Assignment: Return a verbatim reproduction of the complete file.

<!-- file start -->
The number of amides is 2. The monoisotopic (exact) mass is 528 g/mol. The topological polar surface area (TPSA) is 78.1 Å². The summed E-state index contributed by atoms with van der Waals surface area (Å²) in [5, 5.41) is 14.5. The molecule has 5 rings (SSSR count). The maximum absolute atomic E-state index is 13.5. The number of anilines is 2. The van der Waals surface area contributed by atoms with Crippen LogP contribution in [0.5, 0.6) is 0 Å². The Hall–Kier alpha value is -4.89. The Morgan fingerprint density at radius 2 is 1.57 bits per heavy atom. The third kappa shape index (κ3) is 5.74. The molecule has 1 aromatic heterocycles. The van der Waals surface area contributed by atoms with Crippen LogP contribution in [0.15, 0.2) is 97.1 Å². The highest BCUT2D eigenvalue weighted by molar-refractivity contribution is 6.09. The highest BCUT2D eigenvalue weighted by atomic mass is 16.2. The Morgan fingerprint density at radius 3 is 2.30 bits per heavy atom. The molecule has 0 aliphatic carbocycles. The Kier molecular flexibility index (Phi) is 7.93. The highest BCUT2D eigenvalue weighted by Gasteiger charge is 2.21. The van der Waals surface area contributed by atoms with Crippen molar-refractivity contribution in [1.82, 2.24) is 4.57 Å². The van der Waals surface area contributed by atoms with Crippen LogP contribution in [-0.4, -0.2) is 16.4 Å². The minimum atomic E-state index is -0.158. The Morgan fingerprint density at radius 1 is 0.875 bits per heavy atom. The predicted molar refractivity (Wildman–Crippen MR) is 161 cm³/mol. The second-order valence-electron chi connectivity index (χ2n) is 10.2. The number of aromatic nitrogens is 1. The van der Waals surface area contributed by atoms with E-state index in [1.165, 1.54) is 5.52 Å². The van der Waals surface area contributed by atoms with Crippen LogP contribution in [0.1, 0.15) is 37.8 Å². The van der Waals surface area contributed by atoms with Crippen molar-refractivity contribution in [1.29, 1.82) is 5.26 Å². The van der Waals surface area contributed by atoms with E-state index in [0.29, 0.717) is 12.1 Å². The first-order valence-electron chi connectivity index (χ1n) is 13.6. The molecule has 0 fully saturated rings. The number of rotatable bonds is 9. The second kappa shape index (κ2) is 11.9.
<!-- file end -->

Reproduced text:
The number of amides is 2. The monoisotopic (exact) mass is 528 g/mol. The topological polar surface area (TPSA) is 78.1 Å². The summed E-state index contributed by atoms with van der Waals surface area (Å²) in [5, 5.41) is 14.5. The molecule has 5 rings (SSSR count). The maximum absolute atomic E-state index is 13.5. The number of anilines is 2. The van der Waals surface area contributed by atoms with Crippen LogP contribution in [0.5, 0.6) is 0 Å². The Hall–Kier alpha value is -4.89. The Morgan fingerprint density at radius 2 is 1.57 bits per heavy atom. The third kappa shape index (κ3) is 5.74. The molecule has 1 aromatic heterocycles. The van der Waals surface area contributed by atoms with Crippen LogP contribution in [0.15, 0.2) is 97.1 Å². The highest BCUT2D eigenvalue weighted by molar-refractivity contribution is 6.09. The highest BCUT2D eigenvalue weighted by atomic mass is 16.2. The Morgan fingerprint density at radius 3 is 2.30 bits per heavy atom. The molecule has 0 aliphatic carbocycles. The Kier molecular flexibility index (Phi) is 7.93. The highest BCUT2D eigenvalue weighted by Gasteiger charge is 2.21. The van der Waals surface area contributed by atoms with Crippen molar-refractivity contribution in [1.82, 2.24) is 4.57 Å². The van der Waals surface area contributed by atoms with Crippen LogP contribution in [-0.4, -0.2) is 16.4 Å². The minimum atomic E-state index is -0.158. The Morgan fingerprint density at radius 1 is 0.875 bits per heavy atom. The predicted molar refractivity (Wildman–Crippen MR) is 161 cm³/mol. The second-order valence-electron chi connectivity index (χ2n) is 10.2. The number of aromatic nitrogens is 1. The van der Waals surface area contributed by atoms with E-state index in [1.165, 1.54) is 5.52 Å². The van der Waals surface area contributed by atoms with Crippen LogP contribution in [0.1, 0.15) is 37.8 Å². The van der Waals surface area contributed by atoms with Crippen molar-refractivity contribution in [1.29, 1.82) is 5.26 Å². The van der Waals surface area contributed by atoms with E-state index in [0.29, 0.717) is 12.1 Å². The first-order valence-electron chi connectivity index (χ1n) is 13.6. The molecule has 0 fully saturated rings. The number of rotatable bonds is 9. The second kappa shape index (κ2) is 11.9.